This post is also available in: العربية (Arabic)
In Sana’a, July 2018, far from the noise of politics and war, a group of young people gathers around a table, listening to comments and suggestions about their work as part of a writing workshop organized by the Yemeni Story Club. The number of women exceeds the number of men. “The presence of women always dominates the presence of men at the club”, says Wajdi al-Ahdal. Al-Ahdal is an acclaimed novelist and founding member of the Yemeni Story Club. During a meeting with Al Madaniya at a short story workshop organized by the group, al-Ahdal told us about the history of club, its beginnings, mission and main activities.
A rebellious start
The Yemeni Story Club started in 1996, when a group of young story writers decided to create a literary space for narrative prose. This came at a time when there was more interest in and inclination towards writing poetry compared with storytelling, which was still in its early stages in Yemen. From here, the club created a presence for practices other than poetry. Yemeni writers, such as al-Gharbi Amran, Wajdi al-Ahdal, Saleh al-Baydani, Alwan al-Jilani, Arwa Abdo Othman and Zaid al-Faqih, led the movement. At the time Zaid al-Faqih was the director of Dar al-Kutub, and played a prominent role in providing space for the first meetings at the foundation.
image courtesy of Rahman Taha
Reflecting on this period, al-Ahdal explains, “The older generation at the time was dominating the cultural and literary institutions as well as the unions. The younger generation felt disregarded and marginalized, so we decided to establish The Yemeni Story Club as a rebellious youth movement, forcing its presence on the monopolized and biased cultural institutions.”
The club’s first undertaking was to collect short stories by young writers and include them in a collection published by al-Thaqafa Magazine. The proceeds received from the publication were then allocated to support the club in its beginnings.
Shortly after, the club proved its influence and established itself in the Yemeni cultural scene. In 1999, it obtained official authorization from the Ministry of Culture and opened branches in other governorates, including Dhamar, Taiz, Hodeida and Ibb. In 2014, with the onset of the current political crisis in Yemen, the support granted to the club by the Heritage Fund was suspended. Today, the club is trying to survive the current crisis and continue its activities with the resources available and with the relentless effort of its director, the novelist and writer al-Gharbi Amran, along with the permanent members of the club.
“We were a generation without fathers”, said Wajdi al-Ahdal. “The practice of narrative prose in Yemen before the 1990s was minimal. Most writers were interested in poetry, so no one was able to support us as they had little understanding of the specifics of narrative writing. If you take a look at the bibliography of Yemeni literature in the 1990s, you will note the significant qualitative shift in the genre at the time.”
The club collected the work of individual young writers, and turned the genre of the story into a cultural phenomenon. It was at that time that the names of young story writers emerged alongside names of poets, who had a stronger presence in a culture where the power of poetry dates back more than a century.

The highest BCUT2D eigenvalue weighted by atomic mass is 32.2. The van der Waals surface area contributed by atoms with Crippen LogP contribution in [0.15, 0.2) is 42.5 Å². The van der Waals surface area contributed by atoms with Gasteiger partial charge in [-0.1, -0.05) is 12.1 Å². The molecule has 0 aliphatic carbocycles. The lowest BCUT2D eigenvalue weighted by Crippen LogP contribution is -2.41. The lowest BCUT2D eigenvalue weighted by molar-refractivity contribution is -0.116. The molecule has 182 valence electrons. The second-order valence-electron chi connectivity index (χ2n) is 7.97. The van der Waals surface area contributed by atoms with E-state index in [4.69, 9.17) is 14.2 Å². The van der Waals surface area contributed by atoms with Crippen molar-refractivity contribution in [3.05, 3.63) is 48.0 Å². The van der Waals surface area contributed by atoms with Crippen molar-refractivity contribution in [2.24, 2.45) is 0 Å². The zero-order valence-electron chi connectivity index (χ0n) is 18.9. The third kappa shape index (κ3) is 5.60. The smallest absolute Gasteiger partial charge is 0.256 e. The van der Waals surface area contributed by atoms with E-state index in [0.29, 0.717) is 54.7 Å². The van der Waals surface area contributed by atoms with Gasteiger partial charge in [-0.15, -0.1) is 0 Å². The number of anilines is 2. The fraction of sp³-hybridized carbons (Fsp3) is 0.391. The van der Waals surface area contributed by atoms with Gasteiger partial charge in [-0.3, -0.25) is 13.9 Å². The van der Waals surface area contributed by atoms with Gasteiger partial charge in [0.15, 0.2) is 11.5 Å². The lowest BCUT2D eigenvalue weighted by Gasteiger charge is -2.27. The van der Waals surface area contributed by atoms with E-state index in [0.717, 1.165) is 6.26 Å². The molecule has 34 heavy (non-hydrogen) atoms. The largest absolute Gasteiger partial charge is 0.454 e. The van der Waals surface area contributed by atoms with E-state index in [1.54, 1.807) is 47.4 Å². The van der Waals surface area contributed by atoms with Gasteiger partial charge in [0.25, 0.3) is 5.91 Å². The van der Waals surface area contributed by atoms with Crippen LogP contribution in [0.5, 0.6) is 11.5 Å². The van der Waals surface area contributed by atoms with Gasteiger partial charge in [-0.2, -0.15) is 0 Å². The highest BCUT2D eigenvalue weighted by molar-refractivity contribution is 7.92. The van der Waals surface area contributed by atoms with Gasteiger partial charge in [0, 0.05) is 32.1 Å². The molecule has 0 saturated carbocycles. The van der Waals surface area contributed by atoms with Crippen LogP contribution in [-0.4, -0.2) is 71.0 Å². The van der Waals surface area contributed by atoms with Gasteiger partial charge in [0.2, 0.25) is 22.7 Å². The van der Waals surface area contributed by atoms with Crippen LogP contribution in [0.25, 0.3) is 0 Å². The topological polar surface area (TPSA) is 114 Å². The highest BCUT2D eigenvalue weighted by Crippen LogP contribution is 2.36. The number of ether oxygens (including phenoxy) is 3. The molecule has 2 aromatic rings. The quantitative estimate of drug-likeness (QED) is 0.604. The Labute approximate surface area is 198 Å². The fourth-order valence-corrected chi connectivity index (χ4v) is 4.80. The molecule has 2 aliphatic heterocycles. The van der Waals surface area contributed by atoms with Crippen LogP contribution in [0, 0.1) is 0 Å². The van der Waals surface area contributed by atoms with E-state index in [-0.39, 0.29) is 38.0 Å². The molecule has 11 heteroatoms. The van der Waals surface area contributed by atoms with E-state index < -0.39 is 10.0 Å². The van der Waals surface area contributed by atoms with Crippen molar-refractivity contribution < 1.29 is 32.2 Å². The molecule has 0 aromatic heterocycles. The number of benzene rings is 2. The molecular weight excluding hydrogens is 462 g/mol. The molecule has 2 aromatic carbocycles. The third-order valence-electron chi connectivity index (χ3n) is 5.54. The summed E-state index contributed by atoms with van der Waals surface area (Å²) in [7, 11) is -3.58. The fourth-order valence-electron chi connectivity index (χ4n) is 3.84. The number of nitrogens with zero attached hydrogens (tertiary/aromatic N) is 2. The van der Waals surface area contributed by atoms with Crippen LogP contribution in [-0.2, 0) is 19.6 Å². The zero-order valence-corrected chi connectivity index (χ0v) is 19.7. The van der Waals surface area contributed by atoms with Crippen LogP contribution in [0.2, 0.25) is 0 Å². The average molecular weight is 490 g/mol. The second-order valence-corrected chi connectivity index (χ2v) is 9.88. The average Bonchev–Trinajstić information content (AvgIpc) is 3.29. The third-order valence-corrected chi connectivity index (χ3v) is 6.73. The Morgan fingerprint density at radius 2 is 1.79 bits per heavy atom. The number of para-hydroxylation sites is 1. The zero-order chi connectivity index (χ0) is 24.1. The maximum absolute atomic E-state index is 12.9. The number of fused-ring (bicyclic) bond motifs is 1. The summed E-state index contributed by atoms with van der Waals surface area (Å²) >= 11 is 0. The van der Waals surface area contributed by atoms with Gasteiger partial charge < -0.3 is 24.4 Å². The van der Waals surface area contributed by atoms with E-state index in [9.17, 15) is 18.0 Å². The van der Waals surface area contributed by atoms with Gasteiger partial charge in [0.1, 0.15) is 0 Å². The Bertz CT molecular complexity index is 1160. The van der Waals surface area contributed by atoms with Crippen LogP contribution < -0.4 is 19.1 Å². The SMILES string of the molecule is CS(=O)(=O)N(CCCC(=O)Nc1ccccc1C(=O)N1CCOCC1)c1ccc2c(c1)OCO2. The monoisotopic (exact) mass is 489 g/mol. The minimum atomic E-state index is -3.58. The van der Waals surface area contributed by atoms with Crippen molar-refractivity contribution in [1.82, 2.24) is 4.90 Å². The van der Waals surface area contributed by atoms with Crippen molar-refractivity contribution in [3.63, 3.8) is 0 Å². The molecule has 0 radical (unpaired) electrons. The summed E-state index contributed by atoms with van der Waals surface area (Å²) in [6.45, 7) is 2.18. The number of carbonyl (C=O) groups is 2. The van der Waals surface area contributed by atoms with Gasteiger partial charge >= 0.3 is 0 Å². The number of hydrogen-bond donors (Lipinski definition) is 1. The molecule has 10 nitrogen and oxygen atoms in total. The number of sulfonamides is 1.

About the club
The club’s aims and fundamental mission include: mentoring and supporting writers with narrative talents; helping members prepare and publish their work; introducing and developing the genre; increasing public and official interest; establishing a stronger literary presence; creating a harmonious relationship between cultural and governmental institutions; organizing cultural events to highlight the genre of storytelling in Yemen; supporting writers and protecting their freedom and literary work; building relationships with similar clubs and organizations locally and internationally; and nurturing young novelists and writers in the field.
image courtesy of Rahman Taha
The club holds regular activities, such as the Wednesday evening meetings. During these meetings, the members discuss general and literary topics, and hold occasional events celebrating cultural achievements in various literary fields. The cultural and artistic events at the club are attended by a diverse audience with a variety of interests. In addition, the club sponsors some poetic and artistic activities. In recent years, the club has become one of the few cultural institutions where writers and artists have found a public outlet as many literary and artistic institutions closed their doors.
The club has also helped publish many books. It plays an important role as an intermediary between the author and publishing houses across Arab countries, to help Yemeni writers spread their work. Many writers face obstacles to publishing their books due to the high financial costs. To make matters worse, Yemen’s only publishing house, Dar Abbadi, closed its doors over a year ago. The books that the club has published cover narrative and literary criticism by Yemeni writers and novelist, such as al-Gharbi Amran, Wajdi al-Ahdal, Abdul Aziz al-Maqaleh and Nasim al-Sarhi. One publication, New Horizons for a Newer World, published in 2000 was a collaboration with al-Afif Cultural Foundation. It includes examples of literary works from the 1990s by 37 writers, and is an important publication dedicated to the writers of that generation.